If you have a hamburger at a fancy deli they'll often have a very fancy bun. However, I have never seen these buns for sale at bakeries or grocery stores.

What kind of different buns exist for "high end" (15$) hamburgers? I'd like to get a list of as many of them as possible and then I'll narrow my search to the ones I can reasonably make or buy.

  • Every burger place will have a different answer. Many make them themselves, many special order them from a bread company to a specific recipe... there's no one answer.
    – Catija
    Apr 1, 2016 at 15:19
  • Catija's right, but many places these days use brioche buns - golden brown, shiny on top. Basically a standard bread dough enriched with eggs and butter. Apr 1, 2016 at 15:21
  • If you can more specifically describe the fancy buns you're talking about, this would probably be a reasonable question - essentially, identifying a type of bread. As-is... I dunno, Elendil's probably right that you're talking about brioche, but it's hard to be confident enough to post an answer.
    – Cascabel
    Apr 1, 2016 at 15:51
  • 2
    Okay, you got enough different answers that I'd say your question isn't really specific enough, sorry. Putting on hold before this becomes a list of everything that anyone likes to put a hamburger on.
    – Cascabel
    Apr 1, 2016 at 17:19

3 Answers 3


I don't think there is one answer to your question. Every restaurant makes a choice about what it thinks a high end bun is. I would personally say either a brioche bun or an onion roll.

I think the key is that the bread is fresh, it's different from a white bread bun, and it gets a little TLC itself.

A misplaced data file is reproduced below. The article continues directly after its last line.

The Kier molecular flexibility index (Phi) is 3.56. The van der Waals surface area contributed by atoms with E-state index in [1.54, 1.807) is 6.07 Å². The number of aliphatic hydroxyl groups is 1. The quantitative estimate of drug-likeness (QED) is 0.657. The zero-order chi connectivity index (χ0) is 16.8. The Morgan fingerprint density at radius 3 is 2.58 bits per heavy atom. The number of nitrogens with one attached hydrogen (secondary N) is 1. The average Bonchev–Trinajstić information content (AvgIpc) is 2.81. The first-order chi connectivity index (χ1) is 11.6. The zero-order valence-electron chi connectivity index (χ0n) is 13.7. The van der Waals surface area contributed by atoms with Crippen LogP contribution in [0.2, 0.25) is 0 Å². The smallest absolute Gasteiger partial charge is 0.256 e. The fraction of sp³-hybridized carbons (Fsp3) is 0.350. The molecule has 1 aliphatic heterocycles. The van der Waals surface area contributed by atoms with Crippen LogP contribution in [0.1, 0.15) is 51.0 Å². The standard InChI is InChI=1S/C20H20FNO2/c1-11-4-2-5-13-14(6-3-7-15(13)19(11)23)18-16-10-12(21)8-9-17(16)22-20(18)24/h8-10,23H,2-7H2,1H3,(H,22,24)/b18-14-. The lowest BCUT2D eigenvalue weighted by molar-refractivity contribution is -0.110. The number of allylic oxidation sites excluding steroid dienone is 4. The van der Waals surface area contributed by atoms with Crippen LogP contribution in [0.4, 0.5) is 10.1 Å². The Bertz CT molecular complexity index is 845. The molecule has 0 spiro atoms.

I would choose one of the two buns I did, because there is an obvious taste/texture difference between them and a standard bun. Also, what I meant by TLC is that most places just treat the bun like something to keep the burger grease off your fingers.

You'd be surprise at how it changes the bun if you put a thin coat of butter on it and slap it on the grill/flat top to crisp up. Steaming the bun also really ramps it up in my opinion. We've started steaming our plain white hotdog and hamburger buns and they're awesome. Another technique that's pretty much exclusive to the flat top, unless you have an add-on for your grill, is cooking the patty and/or bun on top of a pile of chopped onions. The onions caramelize, but the onion juices that cook out, steam up and get inside the bun to a certain extent.

So I think the choice of bread is secondary to what you do with it to jazz it up, because to be honest, a high end hamburger is more about the person eating it's perception of it being high end. I've eaten high end hamburgers cheapo hamburgers. I don't taste enough of a difference in the actual meat and bread to make me wanna pay a high price. Typically, the difference is in any seasonings, sauces, or preparations they do with it.


I seldom eat hamburgers, but one place I really like is Fuddrucker's. Their buns are baked in-house and are considered by many people to be the "perfect" sandwich bun.

You'll get many hits by Googling "Fuddrucker bun recipe", for example:

Also, if you search YouTube for "Fuddruckers bun" there are several recipe videos, and a couple of videos from an actual Fuddrucker's bakery.

The Fuddrucker's bakery videos are short and fast, but you might catch a glimpse of their technique:

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If I wanted to make my own version of a "fancy" hamburger bun, I would try to replicate Fuddrucker's. They're something that really adds to the overall sandwich, making it worthwhile to spend the time and effort to make them yourself.


At "a fancy deli" I'd be thinking kaiser roll. Because it's a deli, not a burger joint...

And, of course, because...


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